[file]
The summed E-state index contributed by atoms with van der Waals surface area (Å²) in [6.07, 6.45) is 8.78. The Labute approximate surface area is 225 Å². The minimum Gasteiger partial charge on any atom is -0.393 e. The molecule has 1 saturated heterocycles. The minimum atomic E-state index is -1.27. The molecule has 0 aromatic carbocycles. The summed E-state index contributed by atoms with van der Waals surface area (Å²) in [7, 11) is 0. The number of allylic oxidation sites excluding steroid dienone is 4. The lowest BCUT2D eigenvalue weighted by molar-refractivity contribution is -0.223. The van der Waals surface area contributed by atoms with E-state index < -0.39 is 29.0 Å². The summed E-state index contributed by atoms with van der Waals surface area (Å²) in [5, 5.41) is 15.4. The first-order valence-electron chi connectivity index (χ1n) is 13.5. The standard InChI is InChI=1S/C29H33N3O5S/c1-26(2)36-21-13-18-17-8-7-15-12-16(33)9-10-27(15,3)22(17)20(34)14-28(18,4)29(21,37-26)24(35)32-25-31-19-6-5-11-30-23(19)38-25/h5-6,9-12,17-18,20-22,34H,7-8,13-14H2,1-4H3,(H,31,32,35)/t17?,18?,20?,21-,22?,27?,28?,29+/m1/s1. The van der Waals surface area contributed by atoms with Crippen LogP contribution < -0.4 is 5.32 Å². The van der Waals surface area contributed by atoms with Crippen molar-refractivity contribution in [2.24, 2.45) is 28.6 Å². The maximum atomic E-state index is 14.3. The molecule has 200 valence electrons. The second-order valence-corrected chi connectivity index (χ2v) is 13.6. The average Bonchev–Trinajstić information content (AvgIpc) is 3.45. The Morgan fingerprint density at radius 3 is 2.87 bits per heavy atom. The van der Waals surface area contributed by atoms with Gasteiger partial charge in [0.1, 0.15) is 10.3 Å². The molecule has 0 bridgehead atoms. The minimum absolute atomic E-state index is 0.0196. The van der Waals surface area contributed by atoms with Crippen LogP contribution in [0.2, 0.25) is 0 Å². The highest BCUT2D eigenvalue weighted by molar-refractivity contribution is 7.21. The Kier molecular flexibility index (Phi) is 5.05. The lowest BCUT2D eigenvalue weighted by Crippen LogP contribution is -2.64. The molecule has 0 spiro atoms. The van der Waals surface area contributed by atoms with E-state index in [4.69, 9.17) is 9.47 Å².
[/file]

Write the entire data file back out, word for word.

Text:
The summed E-state index contributed by atoms with van der Waals surface area (Å²) in [6.07, 6.45) is 8.78. The Labute approximate surface area is 225 Å². The minimum Gasteiger partial charge on any atom is -0.393 e. The molecule has 1 saturated heterocycles. The minimum atomic E-state index is -1.27. The molecule has 0 aromatic carbocycles. The summed E-state index contributed by atoms with van der Waals surface area (Å²) in [7, 11) is 0. The number of allylic oxidation sites excluding steroid dienone is 4. The lowest BCUT2D eigenvalue weighted by molar-refractivity contribution is -0.223. The van der Waals surface area contributed by atoms with E-state index < -0.39 is 29.0 Å². The summed E-state index contributed by atoms with van der Waals surface area (Å²) in [5, 5.41) is 15.4. The first-order valence-electron chi connectivity index (χ1n) is 13.5. The standard InChI is InChI=1S/C29H33N3O5S/c1-26(2)36-21-13-18-17-8-7-15-12-16(33)9-10-27(15,3)22(17)20(34)14-28(18,4)29(21,37-26)24(35)32-25-31-19-6-5-11-30-23(19)38-25/h5-6,9-12,17-18,20-22,34H,7-8,13-14H2,1-4H3,(H,31,32,35)/t17?,18?,20?,21-,22?,27?,28?,29+/m1/s1. The van der Waals surface area contributed by atoms with Crippen LogP contribution < -0.4 is 5.32 Å². The van der Waals surface area contributed by atoms with Crippen molar-refractivity contribution in [2.24, 2.45) is 28.6 Å². The maximum atomic E-state index is 14.3. The molecule has 200 valence electrons. The second-order valence-corrected chi connectivity index (χ2v) is 13.6. The average Bonchev–Trinajstić information content (AvgIpc) is 3.45. The Morgan fingerprint density at radius 3 is 2.87 bits per heavy atom. The van der Waals surface area contributed by atoms with Gasteiger partial charge in [0.1, 0.15) is 10.3 Å². The molecule has 0 bridgehead atoms. The minimum absolute atomic E-state index is 0.0196. The van der Waals surface area contributed by atoms with Crippen LogP contribution in [0.2, 0.25) is 0 Å². The highest BCUT2D eigenvalue weighted by molar-refractivity contribution is 7.21. The Kier molecular flexibility index (Phi) is 5.05. The lowest BCUT2D eigenvalue weighted by Crippen LogP contribution is -2.64. The molecule has 0 spiro atoms. The van der Waals surface area contributed by atoms with E-state index in [4.69, 9.17) is 9.47 Å².